Speaking of books about writing, as I was the other day....
Certain ideas are strong and clean and simple and have a powerful appeal because of it; while at the same time they have the slight disadvantage of being wrong. The most popular writer's guidebook book in America has long been The Elements of Style, more often called "Strunk and White" after William Strunk jr., the book's professor author, and E.B. White, Strunk's former and most famous student and the book's original reviser.
The problem with Strunk and White is that, despite being strong and clean and simple, it's often wrong. Here for example is what is arguably the most famous sentence in all of Dickens, the opening lines of A Tale of Two Cities:
It was the best of times, it was the worst of times, it was the age of wisdom, it was the age of foolishness, it was the epoch of belief, it was the epoch of incredulity, it was the season of Light, it was the season of Darkness, it was the spring of hope, it was the winter of despair, we had everything before us, we had nothing before us, we were all going direct to Heaven, we were all going direct the other way—in short, the period was so far like the present period, that some of its noisiest authorities insisted on its being received, for good or for evil, in the superlative degree of comparison only.
Here's the same sentence as it would be rewritten according to Bill Strunk's schoolmarmly dicta:
The times were good in some ways, bad in others.
The book is excellent for improving inept writers and a priceless primer for students; but it's mainly useless for improving the art of writers who already know their way around words and have an ear for them, and have honed their chops enough that their innate personal style has already emerged. The writing of most of the greatest stylists, including White, would be hacked to bits by the thorough application of much of Strunk's advice.
As I keep promising to stop sayin', just sayin'.
Original contents copyright 2016 by Michael C. Johnston and/or the bylined author. All Rights Reserved. Links in this post may be to our affiliates; sales through affiliate links may benefit this site.
(To see all the comments, click on the "Comments" link below.)
Featured Comments from:
David Dyer-Bennet: "You're right, of course. But that statement is true of every writing book—except for the ones that fail by not being good even for that. The books really only try to get you to understand some general principles, and they're good to follow—unless you're a master practitioner of writing, in which case you're expected to strike out on your own. And, of course: 'If you have any young friends who aspire to become writers, the second greatest favor you can do them is to present them with copies of The Elements of Style. The first greatest, of course, is to shoot them now, while they’re happy.' —Dorothy Parker."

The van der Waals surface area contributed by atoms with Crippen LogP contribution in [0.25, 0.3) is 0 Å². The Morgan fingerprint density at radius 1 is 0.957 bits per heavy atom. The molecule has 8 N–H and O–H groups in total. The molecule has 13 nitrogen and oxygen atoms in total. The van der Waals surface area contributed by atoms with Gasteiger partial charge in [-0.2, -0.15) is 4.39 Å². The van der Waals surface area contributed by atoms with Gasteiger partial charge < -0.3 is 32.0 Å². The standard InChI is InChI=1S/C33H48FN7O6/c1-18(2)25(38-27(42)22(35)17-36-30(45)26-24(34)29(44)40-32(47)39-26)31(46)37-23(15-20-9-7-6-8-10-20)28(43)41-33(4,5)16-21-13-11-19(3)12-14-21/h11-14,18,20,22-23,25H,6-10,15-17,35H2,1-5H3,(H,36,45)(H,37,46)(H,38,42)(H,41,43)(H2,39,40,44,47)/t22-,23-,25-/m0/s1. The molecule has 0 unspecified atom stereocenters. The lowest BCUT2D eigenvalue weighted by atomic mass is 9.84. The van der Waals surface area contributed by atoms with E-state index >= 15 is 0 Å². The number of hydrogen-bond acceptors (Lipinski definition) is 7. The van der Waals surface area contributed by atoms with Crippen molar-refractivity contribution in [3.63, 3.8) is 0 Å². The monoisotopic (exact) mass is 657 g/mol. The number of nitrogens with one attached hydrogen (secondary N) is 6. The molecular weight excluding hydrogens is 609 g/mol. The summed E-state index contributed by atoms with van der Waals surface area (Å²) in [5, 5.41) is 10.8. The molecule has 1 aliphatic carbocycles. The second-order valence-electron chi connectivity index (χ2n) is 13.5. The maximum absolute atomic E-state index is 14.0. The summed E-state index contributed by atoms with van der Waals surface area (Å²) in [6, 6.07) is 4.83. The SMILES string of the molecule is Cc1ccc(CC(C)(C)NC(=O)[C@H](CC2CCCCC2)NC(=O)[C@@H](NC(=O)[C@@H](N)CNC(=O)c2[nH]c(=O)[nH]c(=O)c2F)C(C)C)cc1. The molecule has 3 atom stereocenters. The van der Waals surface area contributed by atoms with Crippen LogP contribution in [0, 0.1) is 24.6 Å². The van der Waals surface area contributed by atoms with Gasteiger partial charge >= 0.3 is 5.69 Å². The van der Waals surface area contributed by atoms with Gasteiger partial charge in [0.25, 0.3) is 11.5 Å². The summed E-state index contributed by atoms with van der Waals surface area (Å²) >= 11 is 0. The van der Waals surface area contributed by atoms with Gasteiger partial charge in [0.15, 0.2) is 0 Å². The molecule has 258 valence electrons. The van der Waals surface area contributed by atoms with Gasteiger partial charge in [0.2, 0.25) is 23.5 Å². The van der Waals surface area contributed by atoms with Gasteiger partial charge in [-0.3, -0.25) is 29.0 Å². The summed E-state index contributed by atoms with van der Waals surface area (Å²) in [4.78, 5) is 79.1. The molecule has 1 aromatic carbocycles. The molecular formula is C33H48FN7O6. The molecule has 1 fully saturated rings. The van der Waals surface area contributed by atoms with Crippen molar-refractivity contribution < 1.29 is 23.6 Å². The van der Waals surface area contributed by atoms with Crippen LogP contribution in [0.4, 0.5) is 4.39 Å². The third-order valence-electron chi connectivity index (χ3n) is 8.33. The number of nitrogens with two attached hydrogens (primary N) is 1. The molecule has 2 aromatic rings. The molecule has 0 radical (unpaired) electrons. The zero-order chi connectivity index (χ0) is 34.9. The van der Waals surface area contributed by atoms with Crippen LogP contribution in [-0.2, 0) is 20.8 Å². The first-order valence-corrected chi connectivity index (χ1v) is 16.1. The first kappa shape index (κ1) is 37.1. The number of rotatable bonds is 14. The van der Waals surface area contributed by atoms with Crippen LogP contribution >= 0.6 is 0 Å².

William: "In my humble opinion John McPhee strikes the perfect balance between following Strunk and White and achieving a personal style. In academic and corporate environments, over the decades I experienced more writers who would benefit from applying S&W than those whose personal style suffered by well-intended (but blind) inflexible adherence to S&W. The irony of the above run-on sentence does not elude me."
John Camp: "I don't think I've ever commented on Strunk and White, though of course I've read the book a couple of times. Even the author of the best book on writing, Stephen King, recommends it. But you're absolutely right: it's often wrong. My take on it, as a professional writer, is that the book was written for Cornell students who were about to go off to Wall Street and needed to know how to write a crisp, short memo to the boss. On the other hand, it could ruin the prospects of any poet who read it."
[Our friend John Camp writes novels under the name John Sandford. —Ed.]
Bill Tyler (partial comment): "There's a recurring misconception in the comments that Strunk and White requires a skeletal approach to prose. If we look at the famous 'Omit needless words,' prescription from the 1918 edition (via bartleby.com—there was only Strunk in that edition) we find: 'Vigorous writing is concise. A sentence should contain no unnecessary words, a paragraph no unnecessary sentences, for the same reason that a drawing should have no unnecessary lines and a machine no unnecessary parts. This requires not that the writer make all his sentences short, or that he avoid all detail and treat his subjects only in outline, but that every word tell.' So we have a topic sentence, then a sentence with four parallel thoughts. Finally, there's a caution that the principle is not brevity or lack of detail, but efficiency. Each word should contribute to the overall thought.
"What Strunk is advocating is avoidance of useless fluff. The Dickens passage follows this precept admirably. It even mirrors the structure of the Strunk paragraph, with pairs of parallels elaborating the theme. Each pair of contradictions expresses the paradox of the times from a different perspective, and each contributes to building the overall theme of the paragraph."